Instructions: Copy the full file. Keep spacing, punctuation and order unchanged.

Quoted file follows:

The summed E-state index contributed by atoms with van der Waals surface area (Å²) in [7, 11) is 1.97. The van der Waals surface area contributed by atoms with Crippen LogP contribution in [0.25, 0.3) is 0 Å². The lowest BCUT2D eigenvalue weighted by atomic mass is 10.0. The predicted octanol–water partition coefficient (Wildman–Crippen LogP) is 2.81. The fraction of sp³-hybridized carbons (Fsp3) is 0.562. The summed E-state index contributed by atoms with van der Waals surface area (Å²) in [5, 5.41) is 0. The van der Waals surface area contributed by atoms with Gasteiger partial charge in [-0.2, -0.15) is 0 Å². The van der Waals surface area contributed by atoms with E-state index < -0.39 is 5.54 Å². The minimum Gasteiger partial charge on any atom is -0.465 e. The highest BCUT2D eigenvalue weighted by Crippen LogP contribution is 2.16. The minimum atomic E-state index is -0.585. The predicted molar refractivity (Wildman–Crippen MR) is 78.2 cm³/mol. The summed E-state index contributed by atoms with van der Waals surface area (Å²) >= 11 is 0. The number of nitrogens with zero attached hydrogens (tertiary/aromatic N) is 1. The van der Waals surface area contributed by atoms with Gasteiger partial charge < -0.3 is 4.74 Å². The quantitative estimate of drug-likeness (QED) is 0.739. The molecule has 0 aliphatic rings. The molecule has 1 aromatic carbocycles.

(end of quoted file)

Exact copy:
The summed E-state index contributed by atoms with van der Waals surface area (Å²) in [7, 11) is 1.97. The van der Waals surface area contributed by atoms with Crippen LogP contribution in [0.25, 0.3) is 0 Å². The lowest BCUT2D eigenvalue weighted by atomic mass is 10.0. The predicted octanol–water partition coefficient (Wildman–Crippen LogP) is 2.81. The fraction of sp³-hybridized carbons (Fsp3) is 0.562. The summed E-state index contributed by atoms with van der Waals surface area (Å²) in [5, 5.41) is 0. The van der Waals surface area contributed by atoms with Gasteiger partial charge in [-0.2, -0.15) is 0 Å². The van der Waals surface area contributed by atoms with E-state index < -0.39 is 5.54 Å². The minimum Gasteiger partial charge on any atom is -0.465 e. The highest BCUT2D eigenvalue weighted by Crippen LogP contribution is 2.16. The minimum atomic E-state index is -0.585. The predicted molar refractivity (Wildman–Crippen MR) is 78.2 cm³/mol. The summed E-state index contributed by atoms with van der Waals surface area (Å²) >= 11 is 0. The number of nitrogens with zero attached hydrogens (tertiary/aromatic N) is 1. The van der Waals surface area contributed by atoms with Gasteiger partial charge < -0.3 is 4.74 Å². The quantitative estimate of drug-likeness (QED) is 0.739. The molecule has 0 aliphatic rings. The molecule has 1 aromatic carbocycles.